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Yiddish 2020


Distributed by Icarus Films, 32 Court St., 21st Floor, Brooklyn, NY 11201; 800-876-1710
Produced by Serge Lalou and Itai Tamir
Directed by Nurith Aviv
Streaming, 61 mins

Judaism History; Language; Poetry

Date Entered: 06/30/2021

Reviewed by Amanda Jo Melchor, Reference & Instruction Librarian, Texas A&M University - Kingsville

Yiddish is a thorough look at the Yiddish language during specific eras in twentieth century history, and touches on the influences of poets such as Moyshe-Leyb Halpern, Peretz Markish, Anna Margolin, Celia Dropkin, Avrom Sutzkever, Debora Vogel.

Yiddish’s strengths come from its expert interview subjects and specific language era focus. Speakers include a cross-section of professions: students, instructors, scholars, poets, translators, language researchers. This film, however, is not an overview of the language or its modern history. It’s focused specifically on the interwar and avant-garde eras. Viewers looking for a more introductory level of coverage and perspective may feel underinformed and overwhelmed.

The film is organized, and professional, but the static visuals and repetitive interview formats cause the documentary to feel long. Each interview subject discusses their relationship to Yiddish and their specific efforts with it, usually citing a Yiddish poet who was influential to them. The speaker’s sections end with them reading a poem by their preferred poet and the written poem appears briefly in written Yiddish and then translated to English on screen. Establishing shots show the vast varieties of speaker locations and underscore how far reaching the language was and is.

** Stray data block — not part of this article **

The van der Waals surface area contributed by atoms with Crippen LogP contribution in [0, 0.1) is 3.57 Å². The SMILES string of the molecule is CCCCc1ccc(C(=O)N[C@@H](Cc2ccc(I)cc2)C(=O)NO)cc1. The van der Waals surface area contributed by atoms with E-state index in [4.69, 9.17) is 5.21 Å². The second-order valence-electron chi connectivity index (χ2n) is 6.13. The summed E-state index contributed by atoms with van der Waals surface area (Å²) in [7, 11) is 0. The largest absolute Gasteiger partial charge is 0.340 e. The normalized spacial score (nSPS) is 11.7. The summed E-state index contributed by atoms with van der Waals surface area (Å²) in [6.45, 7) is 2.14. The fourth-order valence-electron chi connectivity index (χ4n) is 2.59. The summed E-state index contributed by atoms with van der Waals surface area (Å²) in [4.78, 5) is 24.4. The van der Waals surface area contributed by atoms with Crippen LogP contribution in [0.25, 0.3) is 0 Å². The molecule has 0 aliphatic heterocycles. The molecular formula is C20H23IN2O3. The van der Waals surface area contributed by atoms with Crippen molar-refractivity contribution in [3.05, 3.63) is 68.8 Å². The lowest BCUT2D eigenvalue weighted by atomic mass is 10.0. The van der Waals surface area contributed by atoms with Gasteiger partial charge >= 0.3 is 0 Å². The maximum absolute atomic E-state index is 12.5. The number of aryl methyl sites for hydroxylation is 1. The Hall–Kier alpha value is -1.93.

For instructional use, the specialized focus would probably appeal to more advanced students, including those studying Yiddish and those conducting interdisciplinary work with the subject. Audiences unfamiliar with the topic or the study of poetry and language might find it difficult to engage. Academic or subject libraries with a strong language or history program would see this as a rich resource.

The Yiddish language’s presence in global histories and cultures primes it as a rich topic for unique research viewpoints. The film also touches on Yiddish’s complicated relationship to Jewish identity and its status as a “people’s language” versus a formal one. Users interested in the language and its existence in the interwar and avant-garde areas will find much to enjoy about this unique film.

Published and licensed under the Creative Commons Attribution 4.0 license. Anyone can use these reviews, so long as they comply with the terms of the license.